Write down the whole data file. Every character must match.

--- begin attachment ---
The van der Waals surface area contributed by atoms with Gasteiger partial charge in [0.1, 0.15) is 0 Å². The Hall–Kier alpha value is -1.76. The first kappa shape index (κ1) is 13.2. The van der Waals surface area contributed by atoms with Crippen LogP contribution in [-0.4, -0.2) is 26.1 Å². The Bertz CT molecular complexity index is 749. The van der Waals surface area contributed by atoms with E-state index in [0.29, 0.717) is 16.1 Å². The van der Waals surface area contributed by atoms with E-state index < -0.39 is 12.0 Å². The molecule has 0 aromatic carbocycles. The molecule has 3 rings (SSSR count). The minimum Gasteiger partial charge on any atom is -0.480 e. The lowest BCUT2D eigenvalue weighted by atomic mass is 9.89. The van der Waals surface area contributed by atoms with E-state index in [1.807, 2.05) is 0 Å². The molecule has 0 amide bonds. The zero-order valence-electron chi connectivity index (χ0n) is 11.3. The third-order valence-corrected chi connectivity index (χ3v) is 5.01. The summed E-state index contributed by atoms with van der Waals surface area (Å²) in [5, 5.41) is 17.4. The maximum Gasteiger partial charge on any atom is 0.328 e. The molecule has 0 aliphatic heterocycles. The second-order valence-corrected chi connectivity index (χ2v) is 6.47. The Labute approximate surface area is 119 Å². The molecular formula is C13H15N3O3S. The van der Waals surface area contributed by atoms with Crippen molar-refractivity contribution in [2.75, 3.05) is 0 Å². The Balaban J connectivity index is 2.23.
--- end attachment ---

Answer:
The van der Waals surface area contributed by atoms with Gasteiger partial charge in [0.1, 0.15) is 0 Å². The Hall–Kier alpha value is -1.76. The first kappa shape index (κ1) is 13.2. The van der Waals surface area contributed by atoms with Crippen LogP contribution in [-0.4, -0.2) is 26.1 Å². The Bertz CT molecular complexity index is 749. The van der Waals surface area contributed by atoms with E-state index in [0.29, 0.717) is 16.1 Å². The van der Waals surface area contributed by atoms with E-state index < -0.39 is 12.0 Å². The molecule has 0 aromatic carbocycles. The molecule has 3 rings (SSSR count). The minimum Gasteiger partial charge on any atom is -0.480 e. The lowest BCUT2D eigenvalue weighted by atomic mass is 9.89. The van der Waals surface area contributed by atoms with E-state index in [1.807, 2.05) is 0 Å². The molecule has 0 amide bonds. The zero-order valence-electron chi connectivity index (χ0n) is 11.3. The third-order valence-corrected chi connectivity index (χ3v) is 5.01. The summed E-state index contributed by atoms with van der Waals surface area (Å²) in [5, 5.41) is 17.4. The maximum Gasteiger partial charge on any atom is 0.328 e. The molecule has 0 aliphatic heterocycles. The second-order valence-corrected chi connectivity index (χ2v) is 6.47. The Labute approximate surface area is 119 Å². The molecular formula is C13H15N3O3S. The van der Waals surface area contributed by atoms with Crippen molar-refractivity contribution in [2.75, 3.05) is 0 Å². The Balaban J connectivity index is 2.23.